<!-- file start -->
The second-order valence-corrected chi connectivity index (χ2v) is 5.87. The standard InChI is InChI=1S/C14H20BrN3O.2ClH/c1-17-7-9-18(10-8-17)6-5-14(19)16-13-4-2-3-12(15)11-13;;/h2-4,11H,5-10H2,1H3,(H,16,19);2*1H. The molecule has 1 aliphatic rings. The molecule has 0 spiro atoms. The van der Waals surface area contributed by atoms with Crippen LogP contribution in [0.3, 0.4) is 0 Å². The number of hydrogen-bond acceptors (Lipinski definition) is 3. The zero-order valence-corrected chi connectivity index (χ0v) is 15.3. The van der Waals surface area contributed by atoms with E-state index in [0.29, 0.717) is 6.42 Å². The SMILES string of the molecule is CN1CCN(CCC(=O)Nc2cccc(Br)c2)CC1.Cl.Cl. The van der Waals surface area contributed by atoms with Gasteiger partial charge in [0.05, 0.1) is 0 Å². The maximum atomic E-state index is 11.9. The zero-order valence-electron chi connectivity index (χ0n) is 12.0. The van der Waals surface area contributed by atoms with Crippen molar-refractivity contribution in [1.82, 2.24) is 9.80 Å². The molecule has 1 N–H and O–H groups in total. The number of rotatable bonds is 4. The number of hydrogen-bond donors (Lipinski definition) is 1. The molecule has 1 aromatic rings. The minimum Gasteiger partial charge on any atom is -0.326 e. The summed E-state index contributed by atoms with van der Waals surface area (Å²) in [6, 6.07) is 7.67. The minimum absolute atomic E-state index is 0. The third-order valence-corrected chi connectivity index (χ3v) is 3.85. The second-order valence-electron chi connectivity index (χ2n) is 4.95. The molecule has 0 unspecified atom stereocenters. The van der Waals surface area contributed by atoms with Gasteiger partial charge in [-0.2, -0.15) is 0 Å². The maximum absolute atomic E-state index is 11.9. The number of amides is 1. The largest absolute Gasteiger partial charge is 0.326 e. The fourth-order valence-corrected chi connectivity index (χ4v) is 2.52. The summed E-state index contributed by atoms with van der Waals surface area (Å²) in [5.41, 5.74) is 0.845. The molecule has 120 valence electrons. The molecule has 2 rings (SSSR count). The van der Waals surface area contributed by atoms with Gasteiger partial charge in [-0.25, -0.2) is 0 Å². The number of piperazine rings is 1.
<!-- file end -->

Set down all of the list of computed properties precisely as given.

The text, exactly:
The second-order valence-corrected chi connectivity index (χ2v) is 5.87. The standard InChI is InChI=1S/C14H20BrN3O.2ClH/c1-17-7-9-18(10-8-17)6-5-14(19)16-13-4-2-3-12(15)11-13;;/h2-4,11H,5-10H2,1H3,(H,16,19);2*1H. The molecule has 1 aliphatic rings. The molecule has 0 spiro atoms. The van der Waals surface area contributed by atoms with Crippen LogP contribution in [0.3, 0.4) is 0 Å². The number of hydrogen-bond acceptors (Lipinski definition) is 3. The zero-order valence-corrected chi connectivity index (χ0v) is 15.3. The van der Waals surface area contributed by atoms with E-state index in [0.29, 0.717) is 6.42 Å². The SMILES string of the molecule is CN1CCN(CCC(=O)Nc2cccc(Br)c2)CC1.Cl.Cl. The van der Waals surface area contributed by atoms with Gasteiger partial charge in [0.05, 0.1) is 0 Å². The maximum atomic E-state index is 11.9. The zero-order valence-electron chi connectivity index (χ0n) is 12.0. The van der Waals surface area contributed by atoms with Crippen molar-refractivity contribution in [1.82, 2.24) is 9.80 Å². The molecule has 1 N–H and O–H groups in total. The number of rotatable bonds is 4. The number of hydrogen-bond donors (Lipinski definition) is 1. The molecule has 1 aromatic rings. The minimum Gasteiger partial charge on any atom is -0.326 e. The summed E-state index contributed by atoms with van der Waals surface area (Å²) in [6, 6.07) is 7.67. The minimum absolute atomic E-state index is 0. The third-order valence-corrected chi connectivity index (χ3v) is 3.85. The second-order valence-electron chi connectivity index (χ2n) is 4.95. The molecule has 0 unspecified atom stereocenters. The van der Waals surface area contributed by atoms with Gasteiger partial charge in [-0.2, -0.15) is 0 Å². The maximum absolute atomic E-state index is 11.9. The number of amides is 1. The largest absolute Gasteiger partial charge is 0.326 e. The fourth-order valence-corrected chi connectivity index (χ4v) is 2.52. The summed E-state index contributed by atoms with van der Waals surface area (Å²) in [5.41, 5.74) is 0.845. The molecule has 120 valence electrons. The molecule has 2 rings (SSSR count). The van der Waals surface area contributed by atoms with Gasteiger partial charge in [-0.25, -0.2) is 0 Å². The number of piperazine rings is 1.